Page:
Friday, October 31, 2008

Road Stories



I am writing a new post looking at some of the hints about changing patterns of Australian thought revealed by our recent conversation on In defence of the Lord's Prayer in the Australian Parliament. This will take time. A few random thoughts in the meantime.

This photo by Gordon Smith shows the main road heading towards Hungerford on the NSW/Queensland border.

Traditionally Australians, especially country Australians, spend a lot of time on the road. We have to - the distances are so large.

My memory is littered with the roads that I drove on a regular basis. Particular curves, the way the road unfolded in front of me, the changes to the country, the little towns and regular stop points.

This can be real distance driving. In one thirteen week period I drove 52,000 miles.

My daughters' old school has recently abolished muck-up day, to the fury of both girls (and their father!), on the apparent grounds of risk. Yesterday, youngest SMS'd us to say what a buzz she got from sky diving on her first independent trip in New Zealand. Bungie jumping is next.

At sixteen, I hitch-hiked on my own through Tasmania. I ran out of money and did a three day perish with no food. At twenty, our family along with another drove from Bangkok to Seam Reap in Cambodia. We drove against the advice of the local CIA Station Chief - the Vietnam war was raging - in cars with UN plates and UN flags. We saw Angkor Wat and many other temples just before the Khmer Rouge came to power.

My step-grandmother was a UN worker in Korea and China at the end of the Second World War. She was there during the Communist Revolution, the invasion of Korea. My aunt was a Red Cross nurse in Malaya during the Emergency. Driving alone in unarmed vehicles, her job was to bring medical support to the kampongs.

In Beijing in 2008, our hosts were organised for us by Joan Rowlands. Her book, Voluntary Exiles, is the story of missionary families from Madagascar to North China at the time of Japanese invasion. One of those who were in the book featured as a main protagonist in Chariots of Fire, the Scottish boy who refused to run at the Paris Olympics because his race was on a Sunday.

One cousin, an anthropologist, lived with local families in New Guinea while writing his PhD. His brother, also an anthropologist, focused on Central America and the Caribbean and is now best know for his role in re-introducing wolves to North America.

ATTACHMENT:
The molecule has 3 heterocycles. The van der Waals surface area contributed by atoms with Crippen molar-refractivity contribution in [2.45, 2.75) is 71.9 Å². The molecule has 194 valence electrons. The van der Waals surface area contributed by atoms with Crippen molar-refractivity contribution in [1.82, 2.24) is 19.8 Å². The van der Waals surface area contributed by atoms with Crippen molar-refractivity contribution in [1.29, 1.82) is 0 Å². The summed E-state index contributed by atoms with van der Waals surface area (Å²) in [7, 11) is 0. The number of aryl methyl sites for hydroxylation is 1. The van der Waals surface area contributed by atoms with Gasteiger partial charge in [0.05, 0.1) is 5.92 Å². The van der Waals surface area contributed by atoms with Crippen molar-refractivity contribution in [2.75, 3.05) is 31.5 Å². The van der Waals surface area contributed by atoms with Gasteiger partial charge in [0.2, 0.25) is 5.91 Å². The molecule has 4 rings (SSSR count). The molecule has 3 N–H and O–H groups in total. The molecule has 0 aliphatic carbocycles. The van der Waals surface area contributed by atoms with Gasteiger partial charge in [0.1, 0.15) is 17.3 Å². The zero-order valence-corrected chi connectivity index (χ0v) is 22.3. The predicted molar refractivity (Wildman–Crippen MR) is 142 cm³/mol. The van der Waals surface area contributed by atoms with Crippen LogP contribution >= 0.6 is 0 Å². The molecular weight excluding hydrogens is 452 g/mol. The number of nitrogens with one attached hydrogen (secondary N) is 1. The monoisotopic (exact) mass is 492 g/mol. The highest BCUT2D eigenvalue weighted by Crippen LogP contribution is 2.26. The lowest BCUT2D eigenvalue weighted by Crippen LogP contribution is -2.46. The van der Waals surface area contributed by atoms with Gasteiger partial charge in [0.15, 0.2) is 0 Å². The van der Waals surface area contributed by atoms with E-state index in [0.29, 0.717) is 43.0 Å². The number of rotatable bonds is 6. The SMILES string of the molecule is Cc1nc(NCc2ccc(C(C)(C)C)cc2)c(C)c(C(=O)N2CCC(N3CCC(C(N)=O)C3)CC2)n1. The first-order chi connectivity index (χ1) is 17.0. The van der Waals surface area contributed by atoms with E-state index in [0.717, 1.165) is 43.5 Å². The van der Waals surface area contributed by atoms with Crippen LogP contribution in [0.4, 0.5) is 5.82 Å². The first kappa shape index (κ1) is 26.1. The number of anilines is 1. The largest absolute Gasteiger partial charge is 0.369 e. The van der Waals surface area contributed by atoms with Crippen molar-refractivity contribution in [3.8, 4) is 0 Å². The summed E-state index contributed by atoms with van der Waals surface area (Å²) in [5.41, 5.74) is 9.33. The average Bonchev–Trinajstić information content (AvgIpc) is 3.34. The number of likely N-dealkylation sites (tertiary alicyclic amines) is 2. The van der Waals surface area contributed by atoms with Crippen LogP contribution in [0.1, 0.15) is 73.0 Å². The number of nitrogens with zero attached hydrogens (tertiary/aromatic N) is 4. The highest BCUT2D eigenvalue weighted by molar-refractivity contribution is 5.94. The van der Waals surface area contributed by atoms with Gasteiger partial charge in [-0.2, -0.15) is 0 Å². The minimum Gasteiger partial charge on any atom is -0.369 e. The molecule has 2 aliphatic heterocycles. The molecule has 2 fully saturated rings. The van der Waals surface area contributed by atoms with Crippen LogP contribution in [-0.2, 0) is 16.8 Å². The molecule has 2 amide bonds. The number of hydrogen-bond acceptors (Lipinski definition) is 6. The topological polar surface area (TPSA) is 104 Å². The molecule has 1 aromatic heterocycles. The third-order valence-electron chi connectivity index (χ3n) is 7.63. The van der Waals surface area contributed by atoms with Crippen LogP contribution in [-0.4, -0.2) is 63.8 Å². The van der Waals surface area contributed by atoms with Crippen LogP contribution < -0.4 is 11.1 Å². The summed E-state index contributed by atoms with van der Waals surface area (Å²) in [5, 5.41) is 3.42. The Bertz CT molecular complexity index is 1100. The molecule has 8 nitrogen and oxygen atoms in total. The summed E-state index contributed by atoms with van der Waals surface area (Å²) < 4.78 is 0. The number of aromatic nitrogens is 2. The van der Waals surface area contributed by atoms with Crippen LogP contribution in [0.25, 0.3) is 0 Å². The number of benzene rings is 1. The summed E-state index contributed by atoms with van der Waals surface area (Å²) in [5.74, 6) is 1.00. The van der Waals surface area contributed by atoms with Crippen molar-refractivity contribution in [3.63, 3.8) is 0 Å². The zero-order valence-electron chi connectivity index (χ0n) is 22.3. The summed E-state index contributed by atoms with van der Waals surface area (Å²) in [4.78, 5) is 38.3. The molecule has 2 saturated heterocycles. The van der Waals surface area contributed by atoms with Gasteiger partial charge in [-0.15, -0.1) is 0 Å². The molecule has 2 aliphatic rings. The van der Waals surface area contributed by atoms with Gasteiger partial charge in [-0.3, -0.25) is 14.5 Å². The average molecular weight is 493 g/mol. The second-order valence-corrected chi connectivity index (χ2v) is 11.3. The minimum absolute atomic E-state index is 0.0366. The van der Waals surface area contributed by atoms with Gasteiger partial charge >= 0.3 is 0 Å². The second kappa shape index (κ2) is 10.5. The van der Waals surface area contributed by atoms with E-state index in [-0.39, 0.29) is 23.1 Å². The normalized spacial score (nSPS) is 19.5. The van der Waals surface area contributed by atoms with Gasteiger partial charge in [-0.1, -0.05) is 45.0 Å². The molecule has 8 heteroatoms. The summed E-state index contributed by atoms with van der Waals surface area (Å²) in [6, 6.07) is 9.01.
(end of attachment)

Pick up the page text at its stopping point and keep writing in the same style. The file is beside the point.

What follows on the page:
My grandfather and mother visited Europe on an official mission in 1936. Convinced that war was inevitable, he returned to campaign to re-build Australia's industrial capability. Combining with Mick Bruxner, they put NSW onto something approaching a war footing while the national Government was still temporising.

My point with these apparently disconnected meanderings is that I sometimes find modern Australia a much diminished place.

It's partly a matter of size. As places get bigger, external interaction diminishes compared to internal interaction. It's also partly a matter of social attitude. We live in, as I see it, a very conformist, risk adverse society.

I have done some stupid things in my time. In fact, I have been lucky to survive and am still embarrassed by things in my past. I am also naturally cautious, conformist and even a bit of a coward. I am also stubborn when it comes to certain things.

A number of years ago, a swimmer got into trouble in a rip at Tuross on the South Coast. He was calling for help. I looked around, and the small number of people on the beach were just watching.

I am not a strong surf swimmer and so I hesitated. Finally I went in. As it happened, we sort of rescued ourselves in combination.

I still remember being in the water. There was a pine tree on the headlands. It went backwards and forwards as I struggled to get back to the beach. I was getting tired, and began to wonder if I should simply give up.

I take pride in this episode because I overcame my fear. There was another that I was not so proud of.

I had been staying in Kings Cross and was on my way to an important meeting. A policeman was chasing someone. The man kept hitting the policeman and then running on. The young officer called for help.

I was in a hurry, and did not know what to do. If I stopped I would miss my meeting, something that was important to my company. I was also worried about losing my briefcase with its papers. Finally, and to my eternal regret, I went on.

The things that I take most pride in in my life are those where I have somehow managed to hold the line against pressure to conform or against my own fear.

My willingness to reject the school cadet corp even if it meant my expulsion. My stand as a conscientious objector during the Vietnam War. My willingness to stand and fight in a Country Party pre-selection campaign where my Vietnam views had become a central element in the campaign. My support for a staff member against John Stone as acting head of Treasury. My willingness to go into the surf at Tuross.

The things that I take least pride in are my failures, the cases where I have broken my own principles.

I cannot give my girls the personal freedoms I had. This is no longer possible in modern Australia. I can try to give them the freedom to make their own decisions, to try new things.

One area in which modern Australia has advanced is in the relationships between parents and kids This is a whole new topic in its own right, one that I do not want to debate. In simple terms, a closeness is now possible in a way that was nor possible in a more formalised past.

The Road Stories continue. Their form has changed.

2 comments:

rummuser said...

My compliments on a post that, I bet, has come straight from the heart. It is beautiful. I enjoyed reading it.

Jim Belshaw said...

Thank you Ramana. As you say, it did focus on personal feelings and experience. I am never sure with purely personal posts, so its nice to know that someone enjoyed it.